Declines in several of its operating divisions resulted in an 8.5% drop in revenues, to $281.6 million, at the McGraw-Hill Cos.' education group for the first quarter ended March 31, 2002. The net loss rose to $71.8 million from $57.8 million in the first quarter of 2001.

The higher education division was the group's best performing segment in the period, with MHC reporting "solid" gains in the unit. MHC chairman Terry McGraw said sales were strong across the board, with the business and economic categories having an especially good quarter. McGraw said the publisher expects the higher education group to have double-digit revenue gains for the year.

Fewer adoption opportunities resulted in a slow start for MHC's elhi division, and McGraw said the surprise postponement of the Virginia reading adoption hurts the prospects for overall industry growth in the year. A key to funding in 2002 depends on whether any federal money tied to the No Child Left Behind Act reaches states in the year, McGraw said.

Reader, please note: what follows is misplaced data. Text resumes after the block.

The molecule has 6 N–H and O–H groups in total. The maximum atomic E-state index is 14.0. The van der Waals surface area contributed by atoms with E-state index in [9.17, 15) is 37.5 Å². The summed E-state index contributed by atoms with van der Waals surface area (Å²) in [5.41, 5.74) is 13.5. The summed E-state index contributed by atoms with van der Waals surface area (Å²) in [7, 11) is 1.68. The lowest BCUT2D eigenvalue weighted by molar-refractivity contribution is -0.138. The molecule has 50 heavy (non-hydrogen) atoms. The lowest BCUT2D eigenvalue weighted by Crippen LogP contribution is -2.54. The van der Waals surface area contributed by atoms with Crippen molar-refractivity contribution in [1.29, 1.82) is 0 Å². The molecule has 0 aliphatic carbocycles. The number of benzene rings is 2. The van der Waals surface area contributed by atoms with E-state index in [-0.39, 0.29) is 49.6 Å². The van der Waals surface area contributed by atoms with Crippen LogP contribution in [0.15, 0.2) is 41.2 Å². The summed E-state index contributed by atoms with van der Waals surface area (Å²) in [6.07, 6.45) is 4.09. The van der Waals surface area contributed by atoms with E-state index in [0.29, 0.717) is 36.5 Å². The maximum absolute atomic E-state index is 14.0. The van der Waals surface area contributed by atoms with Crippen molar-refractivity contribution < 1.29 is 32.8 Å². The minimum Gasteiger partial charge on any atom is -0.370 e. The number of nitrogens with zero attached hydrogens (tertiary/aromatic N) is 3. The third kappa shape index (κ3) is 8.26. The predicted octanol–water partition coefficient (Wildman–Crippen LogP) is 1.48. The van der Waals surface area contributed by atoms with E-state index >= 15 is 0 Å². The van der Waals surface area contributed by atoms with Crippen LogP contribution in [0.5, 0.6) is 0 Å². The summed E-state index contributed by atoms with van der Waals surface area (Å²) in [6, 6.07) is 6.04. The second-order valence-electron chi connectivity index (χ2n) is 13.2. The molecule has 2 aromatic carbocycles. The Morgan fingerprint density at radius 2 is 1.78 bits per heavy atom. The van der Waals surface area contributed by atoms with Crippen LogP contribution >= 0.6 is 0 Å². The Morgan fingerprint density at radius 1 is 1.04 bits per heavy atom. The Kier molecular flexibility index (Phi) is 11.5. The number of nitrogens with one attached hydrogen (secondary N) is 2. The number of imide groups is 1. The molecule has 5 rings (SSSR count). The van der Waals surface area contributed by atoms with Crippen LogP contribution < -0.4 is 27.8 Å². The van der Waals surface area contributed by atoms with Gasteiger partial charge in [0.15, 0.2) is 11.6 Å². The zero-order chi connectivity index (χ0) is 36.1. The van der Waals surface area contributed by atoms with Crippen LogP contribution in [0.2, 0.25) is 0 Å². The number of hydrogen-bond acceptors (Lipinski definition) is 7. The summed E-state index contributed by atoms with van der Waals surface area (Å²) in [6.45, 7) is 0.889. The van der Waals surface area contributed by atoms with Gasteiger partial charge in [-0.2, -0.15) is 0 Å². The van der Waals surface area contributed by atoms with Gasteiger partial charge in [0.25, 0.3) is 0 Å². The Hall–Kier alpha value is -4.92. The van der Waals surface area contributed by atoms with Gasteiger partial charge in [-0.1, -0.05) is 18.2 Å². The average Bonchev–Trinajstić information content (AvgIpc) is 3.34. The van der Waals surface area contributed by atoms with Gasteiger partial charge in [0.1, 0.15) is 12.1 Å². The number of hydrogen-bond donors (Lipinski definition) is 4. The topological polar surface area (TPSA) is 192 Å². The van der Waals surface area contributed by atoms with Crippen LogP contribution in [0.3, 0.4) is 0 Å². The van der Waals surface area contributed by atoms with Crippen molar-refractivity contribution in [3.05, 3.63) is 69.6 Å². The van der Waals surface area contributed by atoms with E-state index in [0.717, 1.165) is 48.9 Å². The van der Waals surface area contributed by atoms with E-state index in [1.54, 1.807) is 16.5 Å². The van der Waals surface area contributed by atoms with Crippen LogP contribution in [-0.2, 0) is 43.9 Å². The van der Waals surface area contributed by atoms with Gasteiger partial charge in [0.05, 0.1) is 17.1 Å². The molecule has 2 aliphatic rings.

Sales in both the professional and international operations were down in the period. International sales were off due to softness in Latin America, while the professional division was hurt by continued softness in the computer book market as well as weak sales in the STM market. McGraw said he expects the international division "to turn around as the year progresses," while the professional segment should get a boost from the release of a revised edition of The Encyclopedia of Science and Technology.

Sales in the children's publishing division were up in the quarter, helped by the acquisition of Frank Schaffer.